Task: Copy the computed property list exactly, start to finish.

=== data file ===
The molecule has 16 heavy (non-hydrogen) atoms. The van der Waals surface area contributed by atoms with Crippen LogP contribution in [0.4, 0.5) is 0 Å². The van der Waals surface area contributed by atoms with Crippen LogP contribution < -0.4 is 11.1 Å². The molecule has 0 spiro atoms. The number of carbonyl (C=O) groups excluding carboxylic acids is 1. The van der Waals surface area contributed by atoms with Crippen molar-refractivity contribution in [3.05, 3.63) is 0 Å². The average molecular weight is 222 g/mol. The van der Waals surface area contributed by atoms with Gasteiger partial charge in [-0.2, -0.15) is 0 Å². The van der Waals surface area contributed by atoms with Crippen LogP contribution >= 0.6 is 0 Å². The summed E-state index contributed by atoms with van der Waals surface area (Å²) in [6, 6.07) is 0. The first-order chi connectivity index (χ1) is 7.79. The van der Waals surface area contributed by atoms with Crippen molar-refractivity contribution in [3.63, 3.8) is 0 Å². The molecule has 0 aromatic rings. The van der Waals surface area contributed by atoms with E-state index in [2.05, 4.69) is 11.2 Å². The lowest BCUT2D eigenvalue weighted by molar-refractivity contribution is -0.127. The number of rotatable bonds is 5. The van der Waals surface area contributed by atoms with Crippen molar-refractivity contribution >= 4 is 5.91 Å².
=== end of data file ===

The molecule has 16 heavy (non-hydrogen) atoms. The van der Waals surface area contributed by atoms with Crippen LogP contribution in [0.4, 0.5) is 0 Å². The van der Waals surface area contributed by atoms with Crippen LogP contribution < -0.4 is 11.1 Å². The molecule has 0 spiro atoms. The number of carbonyl (C=O) groups excluding carboxylic acids is 1. The van der Waals surface area contributed by atoms with Crippen molar-refractivity contribution in [3.05, 3.63) is 0 Å². The average molecular weight is 222 g/mol. The van der Waals surface area contributed by atoms with Gasteiger partial charge in [-0.2, -0.15) is 0 Å². The van der Waals surface area contributed by atoms with Crippen LogP contribution >= 0.6 is 0 Å². The summed E-state index contributed by atoms with van der Waals surface area (Å²) in [6, 6.07) is 0. The first-order chi connectivity index (χ1) is 7.79. The van der Waals surface area contributed by atoms with Crippen molar-refractivity contribution in [3.63, 3.8) is 0 Å². The molecule has 0 aromatic rings. The van der Waals surface area contributed by atoms with E-state index in [2.05, 4.69) is 11.2 Å². The lowest BCUT2D eigenvalue weighted by molar-refractivity contribution is -0.127. The number of rotatable bonds is 5. The van der Waals surface area contributed by atoms with Crippen molar-refractivity contribution >= 4 is 5.91 Å².